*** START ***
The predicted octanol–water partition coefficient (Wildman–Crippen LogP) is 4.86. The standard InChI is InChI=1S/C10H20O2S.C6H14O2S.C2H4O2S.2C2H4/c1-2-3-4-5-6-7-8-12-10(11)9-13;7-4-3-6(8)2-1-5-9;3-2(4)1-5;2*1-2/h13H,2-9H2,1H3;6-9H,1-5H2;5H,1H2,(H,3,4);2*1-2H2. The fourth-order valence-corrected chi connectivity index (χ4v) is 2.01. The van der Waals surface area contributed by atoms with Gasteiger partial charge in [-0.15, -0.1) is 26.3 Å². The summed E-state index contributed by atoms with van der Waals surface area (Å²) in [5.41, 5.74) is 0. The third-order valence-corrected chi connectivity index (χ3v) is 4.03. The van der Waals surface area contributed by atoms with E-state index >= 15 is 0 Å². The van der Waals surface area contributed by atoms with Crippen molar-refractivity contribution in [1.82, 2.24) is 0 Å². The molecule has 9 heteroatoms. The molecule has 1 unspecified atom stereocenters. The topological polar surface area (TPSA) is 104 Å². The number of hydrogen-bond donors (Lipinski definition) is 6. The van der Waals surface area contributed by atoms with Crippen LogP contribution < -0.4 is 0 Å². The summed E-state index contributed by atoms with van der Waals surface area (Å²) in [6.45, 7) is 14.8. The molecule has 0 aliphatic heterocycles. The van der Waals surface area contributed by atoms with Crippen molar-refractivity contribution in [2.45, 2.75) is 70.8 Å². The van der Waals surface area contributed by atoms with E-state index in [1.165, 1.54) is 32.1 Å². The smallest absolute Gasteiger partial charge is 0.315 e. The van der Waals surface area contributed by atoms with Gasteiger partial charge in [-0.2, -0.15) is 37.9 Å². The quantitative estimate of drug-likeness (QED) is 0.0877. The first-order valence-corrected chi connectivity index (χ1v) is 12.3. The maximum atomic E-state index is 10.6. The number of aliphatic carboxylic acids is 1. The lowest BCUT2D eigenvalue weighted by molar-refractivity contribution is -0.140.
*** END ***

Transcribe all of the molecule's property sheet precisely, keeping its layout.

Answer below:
The predicted octanol–water partition coefficient (Wildman–Crippen LogP) is 4.86. The standard InChI is InChI=1S/C10H20O2S.C6H14O2S.C2H4O2S.2C2H4/c1-2-3-4-5-6-7-8-12-10(11)9-13;7-4-3-6(8)2-1-5-9;3-2(4)1-5;2*1-2/h13H,2-9H2,1H3;6-9H,1-5H2;5H,1H2,(H,3,4);2*1-2H2. The fourth-order valence-corrected chi connectivity index (χ4v) is 2.01. The van der Waals surface area contributed by atoms with Gasteiger partial charge in [-0.15, -0.1) is 26.3 Å². The summed E-state index contributed by atoms with van der Waals surface area (Å²) in [5.41, 5.74) is 0. The third-order valence-corrected chi connectivity index (χ3v) is 4.03. The van der Waals surface area contributed by atoms with E-state index >= 15 is 0 Å². The van der Waals surface area contributed by atoms with Crippen molar-refractivity contribution in [1.82, 2.24) is 0 Å². The molecule has 9 heteroatoms. The molecule has 1 unspecified atom stereocenters. The topological polar surface area (TPSA) is 104 Å². The number of hydrogen-bond donors (Lipinski definition) is 6. The van der Waals surface area contributed by atoms with Crippen LogP contribution < -0.4 is 0 Å². The summed E-state index contributed by atoms with van der Waals surface area (Å²) in [6.45, 7) is 14.8. The molecule has 0 aliphatic heterocycles. The van der Waals surface area contributed by atoms with Crippen molar-refractivity contribution in [2.45, 2.75) is 70.8 Å². The van der Waals surface area contributed by atoms with E-state index in [1.165, 1.54) is 32.1 Å². The smallest absolute Gasteiger partial charge is 0.315 e. The van der Waals surface area contributed by atoms with Gasteiger partial charge in [-0.2, -0.15) is 37.9 Å². The quantitative estimate of drug-likeness (QED) is 0.0877. The first-order valence-corrected chi connectivity index (χ1v) is 12.3. The maximum atomic E-state index is 10.6. The number of aliphatic carboxylic acids is 1. The lowest BCUT2D eigenvalue weighted by molar-refractivity contribution is -0.140.